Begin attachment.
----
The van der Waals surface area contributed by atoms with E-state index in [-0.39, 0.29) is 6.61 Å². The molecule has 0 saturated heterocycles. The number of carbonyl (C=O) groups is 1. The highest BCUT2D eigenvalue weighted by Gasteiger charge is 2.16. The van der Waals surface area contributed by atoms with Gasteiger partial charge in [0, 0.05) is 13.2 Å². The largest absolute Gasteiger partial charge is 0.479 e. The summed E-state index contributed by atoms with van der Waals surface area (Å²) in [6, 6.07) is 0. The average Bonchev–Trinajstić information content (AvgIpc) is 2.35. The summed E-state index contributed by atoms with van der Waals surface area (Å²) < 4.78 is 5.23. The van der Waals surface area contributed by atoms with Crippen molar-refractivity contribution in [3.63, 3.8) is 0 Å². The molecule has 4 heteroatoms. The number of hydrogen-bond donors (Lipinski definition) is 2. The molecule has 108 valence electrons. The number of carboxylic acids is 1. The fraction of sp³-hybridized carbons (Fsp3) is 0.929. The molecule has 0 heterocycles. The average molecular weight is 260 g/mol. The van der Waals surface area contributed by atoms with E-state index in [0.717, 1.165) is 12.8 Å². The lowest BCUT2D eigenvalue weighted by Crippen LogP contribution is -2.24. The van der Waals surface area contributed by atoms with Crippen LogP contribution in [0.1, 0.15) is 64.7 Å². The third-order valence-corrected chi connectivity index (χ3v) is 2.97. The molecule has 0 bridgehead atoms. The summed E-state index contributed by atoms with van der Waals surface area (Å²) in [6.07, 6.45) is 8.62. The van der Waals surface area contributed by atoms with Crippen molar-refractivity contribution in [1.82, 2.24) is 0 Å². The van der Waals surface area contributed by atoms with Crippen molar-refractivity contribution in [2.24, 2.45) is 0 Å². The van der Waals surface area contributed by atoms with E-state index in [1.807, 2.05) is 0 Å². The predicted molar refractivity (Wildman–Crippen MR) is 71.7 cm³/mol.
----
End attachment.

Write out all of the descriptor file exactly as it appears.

The van der Waals surface area contributed by atoms with E-state index in [-0.39, 0.29) is 6.61 Å². The molecule has 0 saturated heterocycles. The number of carbonyl (C=O) groups is 1. The highest BCUT2D eigenvalue weighted by Gasteiger charge is 2.16. The van der Waals surface area contributed by atoms with Gasteiger partial charge in [0, 0.05) is 13.2 Å². The largest absolute Gasteiger partial charge is 0.479 e. The summed E-state index contributed by atoms with van der Waals surface area (Å²) in [6, 6.07) is 0. The average Bonchev–Trinajstić information content (AvgIpc) is 2.35. The summed E-state index contributed by atoms with van der Waals surface area (Å²) < 4.78 is 5.23. The van der Waals surface area contributed by atoms with Crippen molar-refractivity contribution in [3.63, 3.8) is 0 Å². The molecule has 4 heteroatoms. The number of hydrogen-bond donors (Lipinski definition) is 2. The molecule has 108 valence electrons. The number of carboxylic acids is 1. The fraction of sp³-hybridized carbons (Fsp3) is 0.929. The molecule has 0 heterocycles. The average molecular weight is 260 g/mol. The van der Waals surface area contributed by atoms with E-state index in [0.717, 1.165) is 12.8 Å². The lowest BCUT2D eigenvalue weighted by Crippen LogP contribution is -2.24. The van der Waals surface area contributed by atoms with Crippen LogP contribution in [0.1, 0.15) is 64.7 Å². The third-order valence-corrected chi connectivity index (χ3v) is 2.97. The molecule has 0 bridgehead atoms. The summed E-state index contributed by atoms with van der Waals surface area (Å²) in [6.07, 6.45) is 8.62. The van der Waals surface area contributed by atoms with Crippen molar-refractivity contribution in [1.82, 2.24) is 0 Å². The van der Waals surface area contributed by atoms with Crippen molar-refractivity contribution in [2.24, 2.45) is 0 Å². The van der Waals surface area contributed by atoms with E-state index in [1.807, 2.05) is 0 Å². The predicted molar refractivity (Wildman–Crippen MR) is 71.7 cm³/mol.